Ana (Martina Juncadella) sends her an invitation to her quincenera [a Hispanic bat mitzvah equivelent], she decides to pay the folks back home a visit.

Ana is thrilled, of course, and so is the guy who runs the hotel she's staying at(Luciano Cáceres). However, her sister and in-laws stick up their noses. This is a painful tale of rejection, which has a bit of genuine humor here and there, but is mostly a sad bit of business indeed. However, it will probably get the remake rights sold as a vehical for some ageing starlet who's glory days are past and needs a bit of a career boost.


Written and Directed
by Golan Rabbani

Bangladesh is one of those contries that seems cursed. Each year half the country gets inundated by floods, hurricanes, earthquakes, you name it. It's prominently depicted on commercials for missionary “adoption” programs, and is generally at the bottom of every list of prosperous countries outside of Africa. So of course, one would find filmmakers promoting the notion of money being the root of all evil, and this is about as blatant as you can possibly get.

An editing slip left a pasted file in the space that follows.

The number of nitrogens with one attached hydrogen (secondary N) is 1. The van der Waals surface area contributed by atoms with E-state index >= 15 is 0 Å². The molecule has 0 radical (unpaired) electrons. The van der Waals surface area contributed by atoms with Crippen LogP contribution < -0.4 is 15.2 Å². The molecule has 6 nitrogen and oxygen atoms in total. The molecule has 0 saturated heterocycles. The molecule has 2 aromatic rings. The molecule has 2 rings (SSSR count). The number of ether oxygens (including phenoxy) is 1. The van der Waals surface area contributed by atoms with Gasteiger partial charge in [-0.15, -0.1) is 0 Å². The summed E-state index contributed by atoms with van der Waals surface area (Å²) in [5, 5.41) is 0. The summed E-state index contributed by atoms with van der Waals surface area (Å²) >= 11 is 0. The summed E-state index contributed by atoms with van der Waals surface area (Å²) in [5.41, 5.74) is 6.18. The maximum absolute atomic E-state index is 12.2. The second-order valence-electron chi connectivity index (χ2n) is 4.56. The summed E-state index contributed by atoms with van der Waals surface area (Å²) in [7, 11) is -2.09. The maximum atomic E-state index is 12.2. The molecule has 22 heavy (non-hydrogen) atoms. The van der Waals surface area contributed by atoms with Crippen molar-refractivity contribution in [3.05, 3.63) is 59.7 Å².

Fazlu (Mahmuduzzaman Babu) hawks tiger balm with the help of young son Ratan (Ratan). They do okay, but not great in their land of intense poverty. One day, they get enough to get Ratan a new pair of used pants. This makes everyone in the family very happy.
But since the pants are used, Mom (Prachy) has to wash them. So she goes to the well, and empties out the pockets only to discover some strange banknotes denominated in the hundreds of thousands. There's a Black general on them, Zaire [Nowadays, the “democratic” republic of the Congo]. To be exact, which tells the foreign viewer that these things are completely worthless, but they of course don't know that.

So Dad goes to his old pal Siraj (Fazlur Rahman Babu), a local mucky-muck, who, for a slice of the proceeds, agrees to help our protagonist find out how much the bills are worth and where to have them changed into Bangladeshi rupees. The prospect of immense wealth soon begins to take it's toll on Fazlu and his family, as Siraj's gold-digging sister-in-law Rehana (Shamima Islam Tusti) starts doing her thing and Fazlu begins to fall in love, starting the local tongues wagging.